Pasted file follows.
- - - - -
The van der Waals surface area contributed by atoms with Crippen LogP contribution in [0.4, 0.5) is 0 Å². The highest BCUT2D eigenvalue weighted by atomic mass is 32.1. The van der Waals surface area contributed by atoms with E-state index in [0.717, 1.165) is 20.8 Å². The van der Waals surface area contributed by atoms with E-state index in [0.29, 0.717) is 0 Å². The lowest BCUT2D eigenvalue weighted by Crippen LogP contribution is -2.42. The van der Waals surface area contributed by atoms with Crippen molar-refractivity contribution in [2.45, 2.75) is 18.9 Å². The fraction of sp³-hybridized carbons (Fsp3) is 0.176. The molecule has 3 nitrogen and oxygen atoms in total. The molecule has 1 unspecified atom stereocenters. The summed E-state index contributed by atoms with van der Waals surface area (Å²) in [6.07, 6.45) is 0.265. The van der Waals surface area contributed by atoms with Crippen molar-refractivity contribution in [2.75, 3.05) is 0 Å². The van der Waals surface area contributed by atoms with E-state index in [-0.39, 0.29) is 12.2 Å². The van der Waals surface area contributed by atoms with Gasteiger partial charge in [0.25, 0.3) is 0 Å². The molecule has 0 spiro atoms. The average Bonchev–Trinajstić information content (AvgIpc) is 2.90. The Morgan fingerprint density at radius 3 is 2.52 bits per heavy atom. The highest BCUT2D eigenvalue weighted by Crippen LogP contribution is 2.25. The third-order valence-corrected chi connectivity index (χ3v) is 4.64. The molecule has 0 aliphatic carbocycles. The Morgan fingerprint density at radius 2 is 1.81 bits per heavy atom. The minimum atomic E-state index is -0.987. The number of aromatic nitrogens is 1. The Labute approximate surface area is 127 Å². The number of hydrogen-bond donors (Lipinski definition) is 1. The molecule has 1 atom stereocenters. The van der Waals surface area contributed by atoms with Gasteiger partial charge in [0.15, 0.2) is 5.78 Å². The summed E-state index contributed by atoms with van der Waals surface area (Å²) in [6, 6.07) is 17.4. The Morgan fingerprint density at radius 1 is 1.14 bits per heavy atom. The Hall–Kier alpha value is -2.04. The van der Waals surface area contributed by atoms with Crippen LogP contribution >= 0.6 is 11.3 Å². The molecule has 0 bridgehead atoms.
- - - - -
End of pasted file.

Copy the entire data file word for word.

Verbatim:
The van der Waals surface area contributed by atoms with Crippen LogP contribution in [0.4, 0.5) is 0 Å². The highest BCUT2D eigenvalue weighted by atomic mass is 32.1. The van der Waals surface area contributed by atoms with E-state index in [0.717, 1.165) is 20.8 Å². The van der Waals surface area contributed by atoms with E-state index in [0.29, 0.717) is 0 Å². The lowest BCUT2D eigenvalue weighted by Crippen LogP contribution is -2.42. The van der Waals surface area contributed by atoms with Crippen molar-refractivity contribution in [2.45, 2.75) is 18.9 Å². The fraction of sp³-hybridized carbons (Fsp3) is 0.176. The molecule has 3 nitrogen and oxygen atoms in total. The molecule has 1 unspecified atom stereocenters. The summed E-state index contributed by atoms with van der Waals surface area (Å²) in [6.07, 6.45) is 0.265. The van der Waals surface area contributed by atoms with Crippen molar-refractivity contribution in [2.75, 3.05) is 0 Å². The van der Waals surface area contributed by atoms with E-state index in [-0.39, 0.29) is 12.2 Å². The van der Waals surface area contributed by atoms with Gasteiger partial charge in [0.25, 0.3) is 0 Å². The molecule has 0 spiro atoms. The average Bonchev–Trinajstić information content (AvgIpc) is 2.90. The Morgan fingerprint density at radius 3 is 2.52 bits per heavy atom. The highest BCUT2D eigenvalue weighted by Crippen LogP contribution is 2.25. The third-order valence-corrected chi connectivity index (χ3v) is 4.64. The molecule has 0 aliphatic carbocycles. The Morgan fingerprint density at radius 2 is 1.81 bits per heavy atom. The minimum atomic E-state index is -0.987. The number of aromatic nitrogens is 1. The Labute approximate surface area is 127 Å². The number of hydrogen-bond donors (Lipinski definition) is 1. The molecule has 1 atom stereocenters. The van der Waals surface area contributed by atoms with Gasteiger partial charge in [0.15, 0.2) is 5.78 Å². The summed E-state index contributed by atoms with van der Waals surface area (Å²) in [6, 6.07) is 17.4. The Morgan fingerprint density at radius 1 is 1.14 bits per heavy atom. The Hall–Kier alpha value is -2.04. The van der Waals surface area contributed by atoms with Crippen LogP contribution >= 0.6 is 11.3 Å². The molecule has 0 bridgehead atoms.